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  • Complete Monster: Mr. X (aka Stephen Norton) is a different sort of monster from most murder mystery villains. Deliberately modelling himself on Iago, Mr. X is a social predator who toys with people's fears, nudging them towards committing murder, while technically never breaking the law himself. Over the course of the novel, he convinces three different people, including Hercule Poirot's Watson, Captain Hastings, to commit murder, with Poirot only barely averting each at the last moment. When confronted by Poirot, X gloats that he will continue on this way forever, and that there is nothing the law can do to touch him, prompting Poirot to commit his only ever vigilante execution.
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  • Harsher in Hindsight: Towards the end of the novel, Poirot dies of a heart attack shortly after solving his last case. Nearly 25 years later, the same fate would befall another protagonist, Inspector Morse, towards the end of the thirteenth and final novel, The Remorseful Day.
  • Heartwarming Moments:
    • Quite a bittersweet one, but that's because Norton almost made a murderer of Hastings that Poirot decides to destroy X. He loves so much his dear friend he couldn't let live the man who almost ruined his companion.
    • At the end of the ITV series episode. The last lines of Poirot's letter to Hastings are read over a scene of the detective finishing his letter and then looking directly at the camera. So, instead of him laying dead on the bed, the last image of Poirot we see in the episode (and in the series as a whole) is that of the brilliant detective we have always seen.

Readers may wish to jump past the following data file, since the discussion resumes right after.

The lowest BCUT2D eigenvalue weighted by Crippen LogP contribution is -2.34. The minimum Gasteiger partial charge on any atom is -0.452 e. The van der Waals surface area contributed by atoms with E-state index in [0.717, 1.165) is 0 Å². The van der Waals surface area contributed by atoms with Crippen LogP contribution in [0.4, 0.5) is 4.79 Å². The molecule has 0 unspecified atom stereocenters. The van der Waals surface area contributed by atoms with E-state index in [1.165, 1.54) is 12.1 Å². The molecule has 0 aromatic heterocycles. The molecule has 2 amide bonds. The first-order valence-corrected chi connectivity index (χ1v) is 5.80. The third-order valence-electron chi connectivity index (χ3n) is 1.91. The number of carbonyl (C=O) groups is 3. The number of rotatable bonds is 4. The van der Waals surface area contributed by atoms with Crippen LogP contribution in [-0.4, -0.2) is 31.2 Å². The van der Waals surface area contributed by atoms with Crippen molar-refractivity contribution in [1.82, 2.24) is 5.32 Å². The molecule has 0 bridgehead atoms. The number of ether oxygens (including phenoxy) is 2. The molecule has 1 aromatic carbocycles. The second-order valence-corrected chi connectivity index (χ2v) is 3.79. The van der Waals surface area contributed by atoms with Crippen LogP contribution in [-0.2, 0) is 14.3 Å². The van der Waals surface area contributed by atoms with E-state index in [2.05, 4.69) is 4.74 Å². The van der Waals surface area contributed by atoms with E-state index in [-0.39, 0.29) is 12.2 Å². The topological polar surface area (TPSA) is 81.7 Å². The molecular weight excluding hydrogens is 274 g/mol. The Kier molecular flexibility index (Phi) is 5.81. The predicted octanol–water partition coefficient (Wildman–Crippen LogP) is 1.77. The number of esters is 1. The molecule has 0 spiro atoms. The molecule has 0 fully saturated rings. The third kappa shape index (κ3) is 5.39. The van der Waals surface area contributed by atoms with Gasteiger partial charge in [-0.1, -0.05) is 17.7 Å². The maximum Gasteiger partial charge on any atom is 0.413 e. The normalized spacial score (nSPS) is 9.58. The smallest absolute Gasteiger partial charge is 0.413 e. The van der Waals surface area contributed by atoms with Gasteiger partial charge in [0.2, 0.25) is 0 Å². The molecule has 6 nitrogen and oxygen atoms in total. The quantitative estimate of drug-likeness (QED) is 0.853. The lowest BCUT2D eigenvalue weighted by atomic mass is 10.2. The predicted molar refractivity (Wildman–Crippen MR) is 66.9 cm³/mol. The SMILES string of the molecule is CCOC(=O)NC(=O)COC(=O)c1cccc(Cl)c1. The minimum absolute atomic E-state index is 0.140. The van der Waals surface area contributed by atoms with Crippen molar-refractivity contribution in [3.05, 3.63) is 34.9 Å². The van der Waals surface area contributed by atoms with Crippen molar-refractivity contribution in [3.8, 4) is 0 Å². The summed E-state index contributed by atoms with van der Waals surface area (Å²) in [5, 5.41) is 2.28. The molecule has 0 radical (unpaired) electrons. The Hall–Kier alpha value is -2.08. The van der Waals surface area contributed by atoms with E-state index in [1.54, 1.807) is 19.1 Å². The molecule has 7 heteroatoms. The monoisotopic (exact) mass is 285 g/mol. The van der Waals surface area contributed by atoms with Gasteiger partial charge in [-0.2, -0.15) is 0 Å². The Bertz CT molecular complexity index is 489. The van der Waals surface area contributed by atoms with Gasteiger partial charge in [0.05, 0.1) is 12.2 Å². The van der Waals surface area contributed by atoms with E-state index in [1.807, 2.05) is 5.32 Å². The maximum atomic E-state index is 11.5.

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    • Poirot's last letter encourages Hastings to romantically pursue Elizabeth Cole, since she had a hard life, Hastings still is in pain over being a widower, and they could heal each other. Even in old age and death, Poirot plays The Matchmaker.
  • It Was His Sled: Anyone who's read the obituary in the August 6, 1975 edition of The New York Times will know the ending of Curtain, just like it happened back then.
  • Nightmare Fuel: The moment when Hastings resolves to murder Allerton. It's so chilling because this is Hastings - well-meaning, naive and sweet Hastings - plotting to kill a fellow human being. Poirot is so horrified by this he decides to become a vigilante - because X would have killed Hastings by proxy if Poirot had been less careful.
  • Tear Jerker:
    • The death of Poirot, of course, but also the fact that he allowed himself to die as atonement for murder, leaving his judgment to God.
      • The reason why Poirot decided to take the law into his own hands was because Norton was such a Manipulative Bastard he almost drove Hastings to murder. If Poirot had been less vigilant, he would have been forced to see his beloved and most faithful companion convicted as a criminal and hanged.
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    • Hastings takes Poirot's death very hard.
    • When the novel opens, Hastings' beloved wife is revealed to be dead for a long time, and he still mourns her.
      • Worse, her death has strained Hastings' relationship with his daughter.
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